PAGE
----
12

This question already has an answer here:

Suppose I have an X application, which grabs keyboard and mouse as its normal mode of operation (e.g. QEMU), but which, due to a bug somewhere, hangs really hard (e.g. gets stuck in Disk sleep). Normally I'd kill an app using kill(1) from a remote terminal, but if the app is in Disk sleep mode, it can't really be killed. I could kill this app's connection to X server by the xkill utility, but this time I can't do this because mouse is grabbed, so xkill will fail to run.

So, how do I release my keyboard and mouse from grab by an X client, if I'm willing to sacrifice this client, but am unable to kill it by the OS means?

marked as duplicate by mosvy, Stephen Harris, roaima, Networker, Christopher Jan 14 at 19:44

This question has been asked before and already has an answer. If those answers do not fully address your question, please ask a new question.

14

Although the most well-known use mode of xkill is "click to kill", there's an option -id, which can be supplied with Window Id of the client you want to disconnect from X server. Then, if you can access your X session from a remote terminal/VT, you can use xprop or some other means to get the Id, and pass it to xkill.

Suppose that current active window belongs to the X client who grabbed the keys&mouse. Then the following will kill this client's connection to the X server and thus release keyboard and mouse from the grab:

winid=$(xprop -root _NET_ACTIVE_WINDOW | cut -d# -f2)
xkill -id $winid

This actually worked for me when I tried to get rid of QEMU's grab when QEMU was stuck in Disk sleep.

  • 2
    One caveat to notice is that xkill on a hung window is not guaranteed to kill the process. It's quite possible for a process to be stuck so badly it won't notice that its window is gone. Still sometimes it's useful enough to get rid of the window first and deal with the process later. – kasperd Jan 13 at 17:01
  • of course the process won't notice anything if it's in an uninterruptible sleep; if it ever wakes up, it may die with an X11 error; that's why it's much better to force release its grabs (as in the linked q&a's) than cutting short its connection to the X11 server with xkill/XKillClient. – mosvy Jan 13 at 19:23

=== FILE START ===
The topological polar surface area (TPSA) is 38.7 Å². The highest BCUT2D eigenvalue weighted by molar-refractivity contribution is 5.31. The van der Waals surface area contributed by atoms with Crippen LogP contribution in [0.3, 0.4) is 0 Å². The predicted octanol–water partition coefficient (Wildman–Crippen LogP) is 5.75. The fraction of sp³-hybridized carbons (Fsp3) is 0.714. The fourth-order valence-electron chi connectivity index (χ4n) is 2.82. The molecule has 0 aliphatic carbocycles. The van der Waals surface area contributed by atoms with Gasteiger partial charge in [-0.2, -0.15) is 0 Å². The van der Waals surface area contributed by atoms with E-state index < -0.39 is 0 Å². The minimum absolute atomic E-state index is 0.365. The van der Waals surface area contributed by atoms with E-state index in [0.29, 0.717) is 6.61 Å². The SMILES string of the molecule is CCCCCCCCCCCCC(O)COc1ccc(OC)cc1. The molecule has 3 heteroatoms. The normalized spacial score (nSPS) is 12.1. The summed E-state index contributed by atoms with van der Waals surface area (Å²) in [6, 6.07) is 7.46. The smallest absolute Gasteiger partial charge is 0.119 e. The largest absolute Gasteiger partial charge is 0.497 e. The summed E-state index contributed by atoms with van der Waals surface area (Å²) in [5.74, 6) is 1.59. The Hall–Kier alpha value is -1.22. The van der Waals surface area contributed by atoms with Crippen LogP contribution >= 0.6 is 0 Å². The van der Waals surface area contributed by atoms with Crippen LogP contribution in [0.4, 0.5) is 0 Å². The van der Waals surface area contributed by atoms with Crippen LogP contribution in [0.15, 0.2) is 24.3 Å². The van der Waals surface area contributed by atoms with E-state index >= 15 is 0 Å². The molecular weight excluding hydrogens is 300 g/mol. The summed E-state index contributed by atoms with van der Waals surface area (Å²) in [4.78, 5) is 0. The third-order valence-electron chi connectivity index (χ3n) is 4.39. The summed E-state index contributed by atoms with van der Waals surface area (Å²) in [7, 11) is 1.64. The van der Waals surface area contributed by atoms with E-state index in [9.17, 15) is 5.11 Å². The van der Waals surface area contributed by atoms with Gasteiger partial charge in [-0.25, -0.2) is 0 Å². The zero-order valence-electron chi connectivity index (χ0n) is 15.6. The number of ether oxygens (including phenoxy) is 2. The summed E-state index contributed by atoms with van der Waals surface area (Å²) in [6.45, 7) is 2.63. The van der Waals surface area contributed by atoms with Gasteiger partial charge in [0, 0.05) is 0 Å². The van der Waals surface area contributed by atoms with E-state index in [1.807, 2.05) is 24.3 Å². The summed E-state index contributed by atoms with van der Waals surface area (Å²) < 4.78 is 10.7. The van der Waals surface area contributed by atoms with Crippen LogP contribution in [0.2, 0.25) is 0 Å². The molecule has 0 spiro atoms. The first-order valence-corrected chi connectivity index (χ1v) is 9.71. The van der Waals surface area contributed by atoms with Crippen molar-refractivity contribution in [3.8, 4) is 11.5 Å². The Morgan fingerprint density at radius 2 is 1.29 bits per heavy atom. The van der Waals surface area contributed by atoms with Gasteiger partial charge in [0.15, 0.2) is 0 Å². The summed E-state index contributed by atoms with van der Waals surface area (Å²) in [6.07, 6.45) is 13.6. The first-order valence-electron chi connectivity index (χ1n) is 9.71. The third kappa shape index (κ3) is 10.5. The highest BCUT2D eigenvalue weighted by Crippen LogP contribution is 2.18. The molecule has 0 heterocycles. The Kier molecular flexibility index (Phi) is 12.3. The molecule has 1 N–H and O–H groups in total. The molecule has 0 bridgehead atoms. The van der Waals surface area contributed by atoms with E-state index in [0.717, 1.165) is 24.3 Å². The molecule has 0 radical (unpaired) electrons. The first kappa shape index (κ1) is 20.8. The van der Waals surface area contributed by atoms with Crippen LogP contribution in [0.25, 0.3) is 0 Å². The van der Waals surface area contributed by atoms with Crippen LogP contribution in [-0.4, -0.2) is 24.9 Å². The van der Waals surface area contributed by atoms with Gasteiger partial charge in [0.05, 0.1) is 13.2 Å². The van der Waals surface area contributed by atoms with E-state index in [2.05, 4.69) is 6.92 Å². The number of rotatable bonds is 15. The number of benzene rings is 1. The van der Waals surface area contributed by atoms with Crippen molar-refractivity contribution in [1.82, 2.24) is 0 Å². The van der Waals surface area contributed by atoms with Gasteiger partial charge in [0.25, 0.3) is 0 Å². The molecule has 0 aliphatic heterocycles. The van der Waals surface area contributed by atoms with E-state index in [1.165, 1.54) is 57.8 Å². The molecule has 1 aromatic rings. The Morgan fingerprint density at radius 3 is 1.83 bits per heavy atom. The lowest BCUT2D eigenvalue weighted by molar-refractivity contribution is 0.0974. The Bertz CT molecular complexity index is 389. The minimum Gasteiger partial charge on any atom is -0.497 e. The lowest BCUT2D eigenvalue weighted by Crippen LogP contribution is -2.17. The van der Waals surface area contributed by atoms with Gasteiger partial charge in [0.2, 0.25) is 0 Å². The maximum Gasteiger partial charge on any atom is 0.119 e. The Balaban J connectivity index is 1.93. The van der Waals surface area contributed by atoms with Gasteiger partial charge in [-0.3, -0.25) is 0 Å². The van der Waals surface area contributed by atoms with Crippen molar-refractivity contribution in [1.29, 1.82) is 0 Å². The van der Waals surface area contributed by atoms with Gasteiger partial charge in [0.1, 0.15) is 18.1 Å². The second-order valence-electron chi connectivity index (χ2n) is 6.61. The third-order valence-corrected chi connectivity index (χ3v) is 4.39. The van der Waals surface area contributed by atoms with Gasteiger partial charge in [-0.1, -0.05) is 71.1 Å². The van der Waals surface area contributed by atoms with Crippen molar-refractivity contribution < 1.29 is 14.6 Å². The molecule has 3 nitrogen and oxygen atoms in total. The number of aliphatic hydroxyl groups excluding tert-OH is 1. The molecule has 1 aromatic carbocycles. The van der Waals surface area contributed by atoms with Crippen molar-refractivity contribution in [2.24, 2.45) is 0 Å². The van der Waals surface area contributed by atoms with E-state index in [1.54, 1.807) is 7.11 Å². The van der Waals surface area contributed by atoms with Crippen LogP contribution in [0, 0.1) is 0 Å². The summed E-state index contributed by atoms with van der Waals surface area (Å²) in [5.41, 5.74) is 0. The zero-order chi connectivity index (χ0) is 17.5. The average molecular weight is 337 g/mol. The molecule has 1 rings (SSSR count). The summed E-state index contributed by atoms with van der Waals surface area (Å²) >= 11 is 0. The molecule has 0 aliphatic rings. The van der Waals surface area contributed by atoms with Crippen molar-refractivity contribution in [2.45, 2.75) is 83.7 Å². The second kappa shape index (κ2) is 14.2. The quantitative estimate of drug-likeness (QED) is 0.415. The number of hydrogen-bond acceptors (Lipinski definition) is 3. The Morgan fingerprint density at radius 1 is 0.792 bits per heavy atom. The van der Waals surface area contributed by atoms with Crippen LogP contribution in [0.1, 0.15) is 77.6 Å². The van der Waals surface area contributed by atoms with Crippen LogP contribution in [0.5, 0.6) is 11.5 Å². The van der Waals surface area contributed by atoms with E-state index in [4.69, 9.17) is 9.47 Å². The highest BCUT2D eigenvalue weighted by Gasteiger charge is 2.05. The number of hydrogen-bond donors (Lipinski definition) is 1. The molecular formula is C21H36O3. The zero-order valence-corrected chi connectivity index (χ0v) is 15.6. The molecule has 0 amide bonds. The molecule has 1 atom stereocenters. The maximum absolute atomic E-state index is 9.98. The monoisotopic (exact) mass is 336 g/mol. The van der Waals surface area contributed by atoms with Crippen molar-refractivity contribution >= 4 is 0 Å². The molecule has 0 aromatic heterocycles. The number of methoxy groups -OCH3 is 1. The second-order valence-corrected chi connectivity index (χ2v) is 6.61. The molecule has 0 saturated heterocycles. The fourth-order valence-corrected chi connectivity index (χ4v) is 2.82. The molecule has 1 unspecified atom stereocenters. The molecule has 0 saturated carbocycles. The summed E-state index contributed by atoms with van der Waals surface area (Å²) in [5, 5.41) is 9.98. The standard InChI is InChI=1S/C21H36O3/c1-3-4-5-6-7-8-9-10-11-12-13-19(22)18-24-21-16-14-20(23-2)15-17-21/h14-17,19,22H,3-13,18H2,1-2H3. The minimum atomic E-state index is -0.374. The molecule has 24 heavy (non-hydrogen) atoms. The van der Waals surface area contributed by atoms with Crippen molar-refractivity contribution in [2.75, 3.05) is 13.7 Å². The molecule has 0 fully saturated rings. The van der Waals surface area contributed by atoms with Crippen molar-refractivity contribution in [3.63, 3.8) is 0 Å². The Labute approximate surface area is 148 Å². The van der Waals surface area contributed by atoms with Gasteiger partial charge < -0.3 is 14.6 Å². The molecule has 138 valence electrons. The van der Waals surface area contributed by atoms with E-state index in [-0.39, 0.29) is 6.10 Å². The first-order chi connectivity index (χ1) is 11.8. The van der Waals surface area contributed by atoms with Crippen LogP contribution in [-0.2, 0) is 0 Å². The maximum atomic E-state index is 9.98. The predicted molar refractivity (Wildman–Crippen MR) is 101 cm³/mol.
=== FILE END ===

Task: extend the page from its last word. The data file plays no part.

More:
• Hooray! I can use my mouse again! Rofl... Never using xkill again... First action with my freed up mouse: upvote. – Andrew May 5 at 1:01
2

You could try the standard SysRq+R trick which should release the keyboard from the X server, or the Ctrl+Alt+1-6 combination that changes the current console, maybe allowing you to run a terminal and kill the faulty program.

  • And how do I re-attach keyboard back to the X server? Isn't this as useful as Ctrl+Alt+Backspace? – Ruslan Jan 13 at 16:44
  • I don't know how you could re-attach it to X, but it would at least allow you to kill the process that's locking the input – zdimension Jan 13 at 16:44
  • 2
    Wait, you imply killing it via kill(1) or similar. This doesn't work, as described in the OP. And anyway, simply killing the process (even if it worked) isn't enough: the aim is to re-gain control via keyboard, while this answer removes this control from the whole X server instead. – Ruslan Jan 13 at 16:46
  • 2
    @Ruslan I think the keyboard should re-attach if you switch to another VT and back to the X server. But as you pointed out, it doesn't help if you cannot kill the process. The use of SysRq + R is really only useful if you cannot use a remote terminal (for example if networking or sshd is down). – kasperd Jan 13 at 17:00
  • OK, re-attachment happens automatically when I switch back to X server's VT — just checked. Still, using the OS means of killing the process makes this not-an-answer. – Ruslan Jan 13 at 17:05
-5

kill -9 often works when plain kill does not.

  • 5
    See the OP: no signal will kill an app which is in Disk sleep. Besides, kill -9 is still kill(1). – Ruslan Jan 13 at 18:56

Not the answer you're looking for? Browse other questions tagged or ask your own question.